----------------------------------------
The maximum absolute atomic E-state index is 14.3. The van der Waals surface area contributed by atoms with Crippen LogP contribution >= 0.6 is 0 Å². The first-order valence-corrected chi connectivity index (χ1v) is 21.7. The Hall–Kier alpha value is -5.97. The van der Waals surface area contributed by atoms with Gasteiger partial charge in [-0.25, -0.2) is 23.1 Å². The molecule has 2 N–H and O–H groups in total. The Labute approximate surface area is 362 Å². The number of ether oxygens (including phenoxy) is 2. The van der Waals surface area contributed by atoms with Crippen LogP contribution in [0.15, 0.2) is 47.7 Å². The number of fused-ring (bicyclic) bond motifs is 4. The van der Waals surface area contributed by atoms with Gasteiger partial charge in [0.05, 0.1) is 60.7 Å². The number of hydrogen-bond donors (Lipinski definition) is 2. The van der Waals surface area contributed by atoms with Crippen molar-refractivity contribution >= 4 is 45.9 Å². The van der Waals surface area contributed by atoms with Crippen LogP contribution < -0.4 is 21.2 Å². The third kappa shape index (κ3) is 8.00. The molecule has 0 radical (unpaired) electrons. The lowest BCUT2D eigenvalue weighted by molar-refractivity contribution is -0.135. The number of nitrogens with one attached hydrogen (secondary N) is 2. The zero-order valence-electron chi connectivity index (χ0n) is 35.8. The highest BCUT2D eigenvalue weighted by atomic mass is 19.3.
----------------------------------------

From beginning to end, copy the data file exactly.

The maximum absolute atomic E-state index is 14.3. The van der Waals surface area contributed by atoms with Crippen LogP contribution >= 0.6 is 0 Å². The first-order valence-corrected chi connectivity index (χ1v) is 21.7. The Hall–Kier alpha value is -5.97. The van der Waals surface area contributed by atoms with Gasteiger partial charge in [-0.25, -0.2) is 23.1 Å². The molecule has 2 N–H and O–H groups in total. The Labute approximate surface area is 362 Å². The number of ether oxygens (including phenoxy) is 2. The van der Waals surface area contributed by atoms with Crippen LogP contribution in [0.15, 0.2) is 47.7 Å². The number of fused-ring (bicyclic) bond motifs is 4. The van der Waals surface area contributed by atoms with Gasteiger partial charge in [0.05, 0.1) is 60.7 Å². The number of hydrogen-bond donors (Lipinski definition) is 2. The van der Waals surface area contributed by atoms with Crippen molar-refractivity contribution >= 4 is 45.9 Å². The van der Waals surface area contributed by atoms with Crippen LogP contribution < -0.4 is 21.2 Å². The third kappa shape index (κ3) is 8.00. The molecule has 0 radical (unpaired) electrons. The lowest BCUT2D eigenvalue weighted by molar-refractivity contribution is -0.135. The number of nitrogens with one attached hydrogen (secondary N) is 2. The zero-order valence-electron chi connectivity index (χ0n) is 35.8. The highest BCUT2D eigenvalue weighted by atomic mass is 19.3.